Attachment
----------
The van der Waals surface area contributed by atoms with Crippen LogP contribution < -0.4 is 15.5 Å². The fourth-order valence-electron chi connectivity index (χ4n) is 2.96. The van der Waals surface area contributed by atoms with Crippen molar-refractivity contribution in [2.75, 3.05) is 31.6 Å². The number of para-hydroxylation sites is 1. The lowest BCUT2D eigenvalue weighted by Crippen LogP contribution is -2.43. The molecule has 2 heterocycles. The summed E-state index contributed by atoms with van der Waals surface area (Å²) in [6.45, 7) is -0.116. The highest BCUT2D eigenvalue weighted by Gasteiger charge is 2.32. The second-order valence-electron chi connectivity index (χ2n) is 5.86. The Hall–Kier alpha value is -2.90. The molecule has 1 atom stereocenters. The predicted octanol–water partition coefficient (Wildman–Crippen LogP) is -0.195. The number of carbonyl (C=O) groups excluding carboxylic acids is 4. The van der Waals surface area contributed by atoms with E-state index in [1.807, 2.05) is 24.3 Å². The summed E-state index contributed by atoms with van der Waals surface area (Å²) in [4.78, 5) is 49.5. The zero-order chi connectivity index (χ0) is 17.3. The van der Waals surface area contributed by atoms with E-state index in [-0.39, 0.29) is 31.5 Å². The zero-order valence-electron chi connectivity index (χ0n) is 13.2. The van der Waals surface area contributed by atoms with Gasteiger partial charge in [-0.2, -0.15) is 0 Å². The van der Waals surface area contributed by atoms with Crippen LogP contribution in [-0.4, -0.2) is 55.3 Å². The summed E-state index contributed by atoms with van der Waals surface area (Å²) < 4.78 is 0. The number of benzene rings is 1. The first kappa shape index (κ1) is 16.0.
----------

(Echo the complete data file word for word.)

The van der Waals surface area contributed by atoms with Crippen LogP contribution < -0.4 is 15.5 Å². The fourth-order valence-electron chi connectivity index (χ4n) is 2.96. The van der Waals surface area contributed by atoms with Crippen molar-refractivity contribution in [2.75, 3.05) is 31.6 Å². The number of para-hydroxylation sites is 1. The lowest BCUT2D eigenvalue weighted by Crippen LogP contribution is -2.43. The molecule has 2 heterocycles. The summed E-state index contributed by atoms with van der Waals surface area (Å²) in [6.45, 7) is -0.116. The highest BCUT2D eigenvalue weighted by Gasteiger charge is 2.32. The second-order valence-electron chi connectivity index (χ2n) is 5.86. The Hall–Kier alpha value is -2.90. The molecule has 1 atom stereocenters. The predicted octanol–water partition coefficient (Wildman–Crippen LogP) is -0.195. The number of carbonyl (C=O) groups excluding carboxylic acids is 4. The van der Waals surface area contributed by atoms with E-state index in [1.807, 2.05) is 24.3 Å². The summed E-state index contributed by atoms with van der Waals surface area (Å²) in [4.78, 5) is 49.5. The zero-order chi connectivity index (χ0) is 17.3. The van der Waals surface area contributed by atoms with E-state index in [-0.39, 0.29) is 31.5 Å². The zero-order valence-electron chi connectivity index (χ0n) is 13.2. The van der Waals surface area contributed by atoms with Gasteiger partial charge in [-0.2, -0.15) is 0 Å². The van der Waals surface area contributed by atoms with Crippen LogP contribution in [-0.4, -0.2) is 55.3 Å². The summed E-state index contributed by atoms with van der Waals surface area (Å²) < 4.78 is 0. The number of benzene rings is 1. The first kappa shape index (κ1) is 16.0.